A contested divorce occurs when you and your spouse can't agree on all the relevant issues associated with ending your marriage. If this happens, a judge may have to rule on how you will divide your assets. If you have children, they may also rule on child custody. This type of divorce tends to be messy, and you may need long-term legal representation. At the Law Offices of Rick D. Banks, we understand how tough any divorce can be. We know you'll need guidance, and we're more than willing to provide a free consultation to see if we can help you. But first, let's look at how to handle a contested divorce, and the factors that might result in one.

Will I Have to File for Divorce Differently If I Expect a Contested Divorce?

No. There is only one way to file for divorce in California. First, you fill out the necessary paperwork, pay the court fee, and file a petition to dissolve the marriage. Then you have your spouse served with the petition. Your spouse must then file a response. Both spouses should have legal representation at this point. Next, if you have children together, you should obtain a "request for order" for temporary child custody, visitation and support. Mediation with a court employee is mandatory to resolve potential custody issues, and is separate from any other mediation you may attempt. You may also request discovery and disclosure at this point.

What Are Discovery and Disclosure, and How Are They Different for a Contested Divorce?

Discovery is the formal request for and sharing of information between the attorneys of both spouses. Disclosure is a full exchange of information about all assets and debts, along with an income/expenses declaration, and any other issues relevant to earnings or belongings. Both processes are the same for all divorces, as is the process of arranging a court date. Only when you begin to work out the issues involved with your divorce will you be able to determine whether it will be contested or uncontested.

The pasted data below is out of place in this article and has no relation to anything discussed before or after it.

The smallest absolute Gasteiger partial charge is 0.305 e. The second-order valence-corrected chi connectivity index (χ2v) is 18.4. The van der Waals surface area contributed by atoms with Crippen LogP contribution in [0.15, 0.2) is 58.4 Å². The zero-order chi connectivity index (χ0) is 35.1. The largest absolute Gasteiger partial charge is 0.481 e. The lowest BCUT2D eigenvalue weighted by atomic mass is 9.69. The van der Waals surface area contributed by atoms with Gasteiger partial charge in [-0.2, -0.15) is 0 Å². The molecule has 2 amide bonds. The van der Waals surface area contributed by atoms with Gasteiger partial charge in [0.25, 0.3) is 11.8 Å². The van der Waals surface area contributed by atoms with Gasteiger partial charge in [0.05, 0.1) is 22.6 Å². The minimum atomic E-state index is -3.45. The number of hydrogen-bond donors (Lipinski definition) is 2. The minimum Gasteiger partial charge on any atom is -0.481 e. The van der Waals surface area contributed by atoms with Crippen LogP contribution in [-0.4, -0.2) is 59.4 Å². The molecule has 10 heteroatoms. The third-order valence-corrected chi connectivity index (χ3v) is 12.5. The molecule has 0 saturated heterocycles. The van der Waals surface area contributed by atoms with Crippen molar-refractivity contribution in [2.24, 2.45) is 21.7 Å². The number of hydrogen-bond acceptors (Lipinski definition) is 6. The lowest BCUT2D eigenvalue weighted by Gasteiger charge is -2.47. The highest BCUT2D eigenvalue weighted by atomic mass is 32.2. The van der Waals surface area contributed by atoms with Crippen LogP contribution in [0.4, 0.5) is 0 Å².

What Might Lead to My Divorce Being Contested?

One or both of you may start the process if you fight disclosure and/or discovery. Furthermore, any significant factual or legal disagreement, especially over assets or child custody, will cause a judge to rule the divorce as contested. This is especially true if one or both of you display what the court deems "an unreasonable refusal" to settle the issues.

How Long Will My Divorce Case Take If It's Contested?

That depends on you and your spouse. A case with few or no discovery/disclosure issues may result in an earlier court date. The more complex the discovery and disclosure processes, and the harder you fight them, the longer the scheduling will take. That will make it less likely you'll get an early court date. A judge's schedule fills quickly. A complex divorce trial may also take up more court time. A divorce trial includes all the elements of any civil court case. Witnesses and spouses provide testimony, the lawyers present their cases, and the judge reviews the evidence. The fewer the points of contention and the more reasonable you and your spouse are, the shorter the case.

Contact a Fresno Divorce Lawyer to Learn More About How to Handle a Contested Divorce

At the Law Office of Rick D. Banks, we're dedicated to helping people like you through tough times. If you need a divorce lawyer, call us today at (559)222-4891 for a consultation. Any divorce will be difficult for you. If you face a contested divorce, you can count on us to put in an extra effort to get you the best possible outcome.
Categories: Divorce